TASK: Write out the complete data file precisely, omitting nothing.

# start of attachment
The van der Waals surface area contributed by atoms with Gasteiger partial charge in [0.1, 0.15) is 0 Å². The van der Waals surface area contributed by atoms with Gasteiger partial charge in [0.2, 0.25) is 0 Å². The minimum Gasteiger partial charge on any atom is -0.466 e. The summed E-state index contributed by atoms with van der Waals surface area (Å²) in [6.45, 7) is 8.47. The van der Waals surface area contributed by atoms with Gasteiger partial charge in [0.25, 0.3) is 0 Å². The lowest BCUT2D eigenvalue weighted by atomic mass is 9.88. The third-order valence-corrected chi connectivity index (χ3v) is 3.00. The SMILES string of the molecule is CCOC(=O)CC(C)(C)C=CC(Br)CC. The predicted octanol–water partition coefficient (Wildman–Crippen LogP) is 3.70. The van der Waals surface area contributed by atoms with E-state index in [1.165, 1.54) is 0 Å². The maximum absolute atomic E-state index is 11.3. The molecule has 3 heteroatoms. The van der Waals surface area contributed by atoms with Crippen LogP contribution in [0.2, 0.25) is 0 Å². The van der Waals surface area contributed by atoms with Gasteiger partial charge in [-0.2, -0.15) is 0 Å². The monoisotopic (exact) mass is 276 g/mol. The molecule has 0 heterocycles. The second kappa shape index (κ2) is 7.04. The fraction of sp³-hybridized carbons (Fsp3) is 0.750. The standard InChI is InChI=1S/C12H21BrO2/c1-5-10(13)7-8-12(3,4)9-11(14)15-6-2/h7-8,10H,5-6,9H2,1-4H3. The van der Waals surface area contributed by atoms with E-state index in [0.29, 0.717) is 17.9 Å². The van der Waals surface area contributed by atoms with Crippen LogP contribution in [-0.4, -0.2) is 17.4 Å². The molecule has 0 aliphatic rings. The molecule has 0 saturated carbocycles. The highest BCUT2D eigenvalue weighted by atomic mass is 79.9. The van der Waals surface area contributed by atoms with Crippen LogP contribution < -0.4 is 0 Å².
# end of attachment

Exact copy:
The van der Waals surface area contributed by atoms with Gasteiger partial charge in [0.1, 0.15) is 0 Å². The van der Waals surface area contributed by atoms with Gasteiger partial charge in [0.2, 0.25) is 0 Å². The minimum Gasteiger partial charge on any atom is -0.466 e. The summed E-state index contributed by atoms with van der Waals surface area (Å²) in [6.45, 7) is 8.47. The van der Waals surface area contributed by atoms with Gasteiger partial charge in [0.25, 0.3) is 0 Å². The lowest BCUT2D eigenvalue weighted by atomic mass is 9.88. The third-order valence-corrected chi connectivity index (χ3v) is 3.00. The SMILES string of the molecule is CCOC(=O)CC(C)(C)C=CC(Br)CC. The predicted octanol–water partition coefficient (Wildman–Crippen LogP) is 3.70. The van der Waals surface area contributed by atoms with E-state index in [1.165, 1.54) is 0 Å². The maximum absolute atomic E-state index is 11.3. The molecule has 3 heteroatoms. The van der Waals surface area contributed by atoms with Crippen LogP contribution in [0.2, 0.25) is 0 Å². The van der Waals surface area contributed by atoms with Gasteiger partial charge in [-0.2, -0.15) is 0 Å². The monoisotopic (exact) mass is 276 g/mol. The molecule has 0 heterocycles. The second kappa shape index (κ2) is 7.04. The fraction of sp³-hybridized carbons (Fsp3) is 0.750. The standard InChI is InChI=1S/C12H21BrO2/c1-5-10(13)7-8-12(3,4)9-11(14)15-6-2/h7-8,10H,5-6,9H2,1-4H3. The van der Waals surface area contributed by atoms with E-state index in [0.29, 0.717) is 17.9 Å². The van der Waals surface area contributed by atoms with Crippen LogP contribution in [-0.4, -0.2) is 17.4 Å². The molecule has 0 aliphatic rings. The molecule has 0 saturated carbocycles. The highest BCUT2D eigenvalue weighted by atomic mass is 79.9. The van der Waals surface area contributed by atoms with Crippen LogP contribution < -0.4 is 0 Å².